Hundreds of spinner dolphins suddenly put on a show at dawn, skimming through the waves in close formation, their sleek grey bodies jumping and plunging. They got their name from the fact that they frequently breach from the water to spin wildly in the air like aquatic ballet dancers, even falling into somersaults in mid-flight. The main island is 18 km2 (6.9 sq mi) in size, measuring 10 km (6.2 mi) long and 3.5 km (2.2 mi) broad at its widest point. The base of this massive volcanic structure is 756 meters (2,480 feet) underground.

Basanite, nephelinite, and phonolite are among the lava types found in the volcanic rocks, which are all silica-undersaturated. Because of its strategic importance due to its proximity to Brazil, it was assaulted by naval forces numerous times in the 17th and 18th centuries, but the Portuguese were able to successfully defend it. The main island, from which the group receives its name, covers 91 percent of the entire area; the rest is made up of the islands of Rata, Sela Gineta, Cabeluda, and So José, as well as the islets of Leo and Viva. The Quixaba is the name of the main island’s central highland.

Sharks, dolphins, turtles, moray eels, and over 200 kinds of fish may all be seen at the island’s 30 dive sites, which include beautiful coral reefs, cliffs, and shipwrecks. The Noronha elaenia (Elaenia ridleyana) and the Noronha vireo are both indigenous to the islands (Vireo gracilirostris). Both species may be found on the main island, while the Noronha vireo can also be found on Ilha Rata.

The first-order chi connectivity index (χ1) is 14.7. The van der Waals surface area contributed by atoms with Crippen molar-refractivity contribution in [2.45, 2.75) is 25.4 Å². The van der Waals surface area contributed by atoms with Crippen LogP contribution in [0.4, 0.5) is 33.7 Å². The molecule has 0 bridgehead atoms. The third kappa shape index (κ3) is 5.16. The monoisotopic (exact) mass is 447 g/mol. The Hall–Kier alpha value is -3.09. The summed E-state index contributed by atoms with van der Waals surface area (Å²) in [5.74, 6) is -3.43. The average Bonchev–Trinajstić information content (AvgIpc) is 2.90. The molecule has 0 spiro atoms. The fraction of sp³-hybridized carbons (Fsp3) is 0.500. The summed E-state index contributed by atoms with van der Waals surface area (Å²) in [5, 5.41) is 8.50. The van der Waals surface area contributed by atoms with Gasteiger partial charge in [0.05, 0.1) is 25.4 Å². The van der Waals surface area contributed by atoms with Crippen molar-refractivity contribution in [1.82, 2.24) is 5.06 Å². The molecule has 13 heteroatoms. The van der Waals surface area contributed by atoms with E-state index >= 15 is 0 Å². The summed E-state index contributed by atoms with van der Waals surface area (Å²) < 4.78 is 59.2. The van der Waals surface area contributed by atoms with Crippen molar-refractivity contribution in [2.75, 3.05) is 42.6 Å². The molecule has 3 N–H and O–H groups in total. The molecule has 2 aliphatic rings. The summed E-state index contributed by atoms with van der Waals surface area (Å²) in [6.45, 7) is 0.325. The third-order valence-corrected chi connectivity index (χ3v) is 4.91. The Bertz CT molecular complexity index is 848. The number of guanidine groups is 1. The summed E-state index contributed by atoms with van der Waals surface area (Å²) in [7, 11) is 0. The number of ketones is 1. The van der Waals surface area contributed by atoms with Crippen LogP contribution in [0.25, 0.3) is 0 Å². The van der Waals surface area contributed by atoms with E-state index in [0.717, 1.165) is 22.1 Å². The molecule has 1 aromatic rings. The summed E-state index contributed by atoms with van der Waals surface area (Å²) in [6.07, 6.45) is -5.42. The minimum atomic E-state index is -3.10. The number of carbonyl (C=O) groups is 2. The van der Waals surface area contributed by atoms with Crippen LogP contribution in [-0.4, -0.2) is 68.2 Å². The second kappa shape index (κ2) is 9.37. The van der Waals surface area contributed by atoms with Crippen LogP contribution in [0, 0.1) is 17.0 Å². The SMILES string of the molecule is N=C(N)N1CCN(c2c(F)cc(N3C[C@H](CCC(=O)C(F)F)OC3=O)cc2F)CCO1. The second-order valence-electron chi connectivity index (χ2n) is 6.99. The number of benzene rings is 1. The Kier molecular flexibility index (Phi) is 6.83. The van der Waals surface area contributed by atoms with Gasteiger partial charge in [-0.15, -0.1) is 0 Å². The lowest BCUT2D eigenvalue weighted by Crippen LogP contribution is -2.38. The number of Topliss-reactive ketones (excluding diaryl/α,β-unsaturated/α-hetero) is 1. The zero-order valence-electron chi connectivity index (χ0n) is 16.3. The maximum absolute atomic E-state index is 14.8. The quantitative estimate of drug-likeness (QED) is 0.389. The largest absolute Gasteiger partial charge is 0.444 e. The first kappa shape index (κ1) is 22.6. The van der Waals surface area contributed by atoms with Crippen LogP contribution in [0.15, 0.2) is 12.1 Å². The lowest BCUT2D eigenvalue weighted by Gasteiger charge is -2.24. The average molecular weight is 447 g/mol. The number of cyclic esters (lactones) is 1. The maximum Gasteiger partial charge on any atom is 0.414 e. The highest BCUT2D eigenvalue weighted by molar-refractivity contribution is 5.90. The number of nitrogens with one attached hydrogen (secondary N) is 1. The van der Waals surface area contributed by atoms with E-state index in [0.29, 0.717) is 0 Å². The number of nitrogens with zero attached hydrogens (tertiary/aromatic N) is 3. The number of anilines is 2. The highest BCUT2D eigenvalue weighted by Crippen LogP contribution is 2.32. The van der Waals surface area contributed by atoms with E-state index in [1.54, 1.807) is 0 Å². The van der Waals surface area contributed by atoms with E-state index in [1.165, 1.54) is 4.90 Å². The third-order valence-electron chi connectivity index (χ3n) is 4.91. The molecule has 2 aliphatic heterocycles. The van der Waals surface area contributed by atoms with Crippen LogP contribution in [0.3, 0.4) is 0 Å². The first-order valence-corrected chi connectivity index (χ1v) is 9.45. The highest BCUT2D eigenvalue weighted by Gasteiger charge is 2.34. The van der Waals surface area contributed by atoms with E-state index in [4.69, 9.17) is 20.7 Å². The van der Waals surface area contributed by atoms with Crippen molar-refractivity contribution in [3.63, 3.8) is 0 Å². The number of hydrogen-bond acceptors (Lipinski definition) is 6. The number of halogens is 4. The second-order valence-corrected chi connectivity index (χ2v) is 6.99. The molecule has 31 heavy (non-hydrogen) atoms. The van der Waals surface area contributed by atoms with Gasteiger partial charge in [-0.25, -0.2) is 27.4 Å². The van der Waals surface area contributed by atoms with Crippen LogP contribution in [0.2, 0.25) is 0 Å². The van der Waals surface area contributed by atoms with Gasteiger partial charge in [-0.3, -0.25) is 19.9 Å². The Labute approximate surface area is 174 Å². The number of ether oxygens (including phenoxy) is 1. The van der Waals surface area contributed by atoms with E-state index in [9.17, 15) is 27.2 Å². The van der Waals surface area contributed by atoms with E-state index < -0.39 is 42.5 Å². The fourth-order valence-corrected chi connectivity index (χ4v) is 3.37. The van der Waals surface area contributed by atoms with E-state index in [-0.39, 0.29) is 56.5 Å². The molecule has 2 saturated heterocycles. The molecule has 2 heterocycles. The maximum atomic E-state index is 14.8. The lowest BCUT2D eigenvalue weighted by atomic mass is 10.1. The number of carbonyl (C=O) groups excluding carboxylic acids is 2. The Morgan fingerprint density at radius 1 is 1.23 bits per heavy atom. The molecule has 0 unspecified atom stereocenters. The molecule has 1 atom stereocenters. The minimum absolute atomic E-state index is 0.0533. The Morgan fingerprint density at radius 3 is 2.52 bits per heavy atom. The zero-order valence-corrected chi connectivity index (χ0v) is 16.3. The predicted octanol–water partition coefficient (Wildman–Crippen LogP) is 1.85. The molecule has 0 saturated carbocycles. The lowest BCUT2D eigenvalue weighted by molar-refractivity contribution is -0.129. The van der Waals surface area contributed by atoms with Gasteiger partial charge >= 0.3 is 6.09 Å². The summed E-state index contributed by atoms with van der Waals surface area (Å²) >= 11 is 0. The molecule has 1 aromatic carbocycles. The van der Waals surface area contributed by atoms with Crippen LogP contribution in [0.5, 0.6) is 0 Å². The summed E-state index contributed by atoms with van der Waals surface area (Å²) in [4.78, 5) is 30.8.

Colorful fish, dolphins, lobsters, turtles, sponges, and corals abound in the seas near Fernando de Noronha, making it a popular diving and snorkeling spot. The archipelago is also a vital nesting ground for seabirds. Sea turtles, cetaceans (the most common of which are spinner dolphins and humpback whales, followed by a slew of others including pantropical spotted dolphins, short-finned pilot whales, and melon-headed whales), albatrosses, and a variety of other species are regularly seen.

Even experts believe that the island’s aquatic surroundings are a treasure: Fernando de Noronha is designated by the government as a marine ecological reserve. In the 18th century, the island was utilized as a penal colony, and some inmates are still transported there today. It was used as a monitoring station for US-guided missiles from 1957 until 1962. Tourism and recreational diving are encouraged on Fernando de Noronha’s beaches. Dive to depths of 30 to 40 meters (98 to 131 feet) without a wetsuit thanks to the South Equatorial Current, which brings warm water from Africa to the island. Underwater visibility can reach up to 50 meters (160 ft).

The seclusion of this 7-mile-wide island, along with the absence of visitors, has resulted in a tranquil getaway where swimming, diving, and trekking are popular activities. In 1988, the island was established as a national park, and in 2001, it was named a UNESCO World Heritage Site alongside the adjacent Rocas Atoll. Gov. Carlos Wilson Airport serves the island, with daily flights to Natal and Recife.